Exciting news on the family history front. Until now because of licence restrictions customers have always had to come into a library to access online family history eResources like Ancestry and Find My Past.
Now from the comfort of your own couch you can surf our newest genealogical eResource – MyHeritage during ad breaks while watching the Bachelor, or Campbell Live. It is a great way to kick-start finding those random relatives and construct that family tree for future generations.
Are you to the ‘manor born’? Or are you like me – ‘bog born’? Was your family “upstairs” or “downstairs”? The answers lie within MyHeritage and other family history resources from Christchurch City Libraries.
Begin the hunt!
With the popularity of OverDrive it is easy to forget two other gems in our eBook library crown – Askews and Wheelers. Now that people are increasingly comfortable with eBooks and the associated processes it is time to bring these two in from the shade and have a play! Let us have a look:
Askews is based in the UK, so has a wide range of fiction and nonfiction content with a focus on British content, titles and authors. Some of the titles are now no longer in print, so life has been breathed back into them by becoming an Askews eBook. There are nearly 3,000 fiction and nonfiction titles ranging from Hilary Mantel’s Wolf Hall to Joan Collins raving about her passionate life. Oh dear.
This is our own eBook platform from Aotearoa New Zealand. Its strength is New Zealand content. From Margaret Mahy to Maori and New Zealand concerns and stories – you will find it all here in digital format just waiting for you to download.
Take time to explore these two. They look and contain eBook content that is different from their older and larger American big brother OverDrive. All you will need is your library card number and a password/PIN.
For some time now Funding Information Services with their three databases: FundView, Breakout and Corporate Citizen have been providing individuals, groups and businesses with funding contacts and data. This has not changed, but after a rebrand their names have.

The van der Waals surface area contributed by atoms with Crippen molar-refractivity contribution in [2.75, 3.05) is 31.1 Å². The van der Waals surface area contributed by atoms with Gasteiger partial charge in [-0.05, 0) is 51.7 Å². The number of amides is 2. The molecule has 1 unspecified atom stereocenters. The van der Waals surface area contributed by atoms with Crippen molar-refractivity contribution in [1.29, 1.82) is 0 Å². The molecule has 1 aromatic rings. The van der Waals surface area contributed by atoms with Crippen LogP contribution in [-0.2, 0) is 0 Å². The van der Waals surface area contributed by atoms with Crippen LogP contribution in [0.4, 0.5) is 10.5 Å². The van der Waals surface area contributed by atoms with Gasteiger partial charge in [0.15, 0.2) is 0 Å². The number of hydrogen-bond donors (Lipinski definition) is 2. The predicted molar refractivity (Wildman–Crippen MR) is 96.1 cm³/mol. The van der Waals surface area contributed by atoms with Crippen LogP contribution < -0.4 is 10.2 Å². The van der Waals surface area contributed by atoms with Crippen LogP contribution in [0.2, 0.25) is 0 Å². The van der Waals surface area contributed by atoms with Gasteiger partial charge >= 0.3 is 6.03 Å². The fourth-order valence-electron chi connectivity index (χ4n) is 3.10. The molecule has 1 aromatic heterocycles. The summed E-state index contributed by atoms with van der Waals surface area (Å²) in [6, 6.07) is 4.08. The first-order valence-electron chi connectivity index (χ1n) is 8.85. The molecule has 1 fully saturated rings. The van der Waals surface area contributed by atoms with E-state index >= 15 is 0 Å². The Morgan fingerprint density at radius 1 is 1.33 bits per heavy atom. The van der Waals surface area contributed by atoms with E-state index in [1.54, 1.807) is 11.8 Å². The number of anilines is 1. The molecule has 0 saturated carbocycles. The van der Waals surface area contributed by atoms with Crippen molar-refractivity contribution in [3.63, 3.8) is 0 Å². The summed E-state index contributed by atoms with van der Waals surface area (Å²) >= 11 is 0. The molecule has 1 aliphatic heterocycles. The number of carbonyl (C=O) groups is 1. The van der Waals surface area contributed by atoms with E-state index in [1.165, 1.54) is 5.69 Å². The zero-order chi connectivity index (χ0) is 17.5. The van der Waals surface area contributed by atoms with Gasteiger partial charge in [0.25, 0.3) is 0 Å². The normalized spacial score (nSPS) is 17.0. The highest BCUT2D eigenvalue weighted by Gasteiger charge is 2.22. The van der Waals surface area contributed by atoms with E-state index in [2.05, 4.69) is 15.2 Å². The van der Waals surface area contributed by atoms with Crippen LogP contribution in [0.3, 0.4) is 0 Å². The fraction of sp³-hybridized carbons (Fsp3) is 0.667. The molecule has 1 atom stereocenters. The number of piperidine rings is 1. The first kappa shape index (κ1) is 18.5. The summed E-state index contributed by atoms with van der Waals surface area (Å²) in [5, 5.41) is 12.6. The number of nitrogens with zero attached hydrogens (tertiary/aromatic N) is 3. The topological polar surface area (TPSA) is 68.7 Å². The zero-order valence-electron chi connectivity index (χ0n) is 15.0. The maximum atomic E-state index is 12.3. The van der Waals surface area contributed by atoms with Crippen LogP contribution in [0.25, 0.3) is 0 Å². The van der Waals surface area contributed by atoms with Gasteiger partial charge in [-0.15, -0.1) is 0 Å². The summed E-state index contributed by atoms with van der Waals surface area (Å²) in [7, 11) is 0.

Funding Information Services is now Generosity NZ and all three databases we get from them have undergone a name change as well.
- Breakout is now givME for individual funding
- Fund View is now givUS for group funding
- Corporate Citizen is now givER for corporate giving
You can use these eResources to seek funding using your library card number and password/PIN from home or in libraries. If you are in need of support Generosity NZ as a registered charity can help connect givers and grant seekers.
Dragonsource is the latest electronic offering to our customers – specifically those who can read and understand Chinese!
Dragonsource offers hundreds of free up to date eMagazines covering a wide variety of topics in both simplified and traditional Chinese characters. The eMagazines can be read and searched. You can also download some titles and listen to the audio version.
What you can do with each eMagazine does vary. If you can understand Chinese, have a look today and spread the word. All you need is your library card number and password/PIN.
也许您正怀念在中国时每期必读的杂志, 也许您一直关心着有关中国的政治, 财经, 文化和时事, 也许您正鼓励您的孩子多读中文以强化他们与中国和中国文化的联系, 那么请登陆Dragonsource (龙源) – 您所有的问题和需要或许都可以在这里得到解决！
龙源数字阅读平台用简体字和繁体字向您提供丰富的综合性人文大众类期刊, 内容涵盖时政 热点, 商业财经, 科学科技, 文学艺术, 教育教学, 健康养生, 娱乐时尚等领域。热门期刊如<读者>, <凤凰周刊>, <支点>, <南方人物周刊>通常与印刷版同步推出, 您既可点击杂志封面又可直接汉字搜索主题或作者查询文章和杂志。您还可根据阅读喜好和需求选择原貌版, 文本版或语音版。原貌版原版原式, 图文并茂, 绚丽多姿；文本版文章可搜索复制，支持单篇阅读； 语音版支持部分期刊在线试听和下载。
Access to Freegal will cease at the end of this month. There are still a number of ways in which to get your groove on at Christchurch City Libraries. These include:
Music Online: A truly huge catalogue of music. Includes streaming audio of classical, popular, and world music, opera, and jazz. Music Online allows you to cross search: American Song; Classical Music Library; Contemporary World Music; Jazz Music Library; Popular Music Library and Smithsonian Global Sound.
Naxos Music Library: the world´s largest online classical music library. Currently, it offers streaming access to more than one and a half million tracks of both standard and rare repertoire and is continually updated. Jazz, world, and pop/rock are also represented in this eResource.
Oxford Music: for all your music reference queries.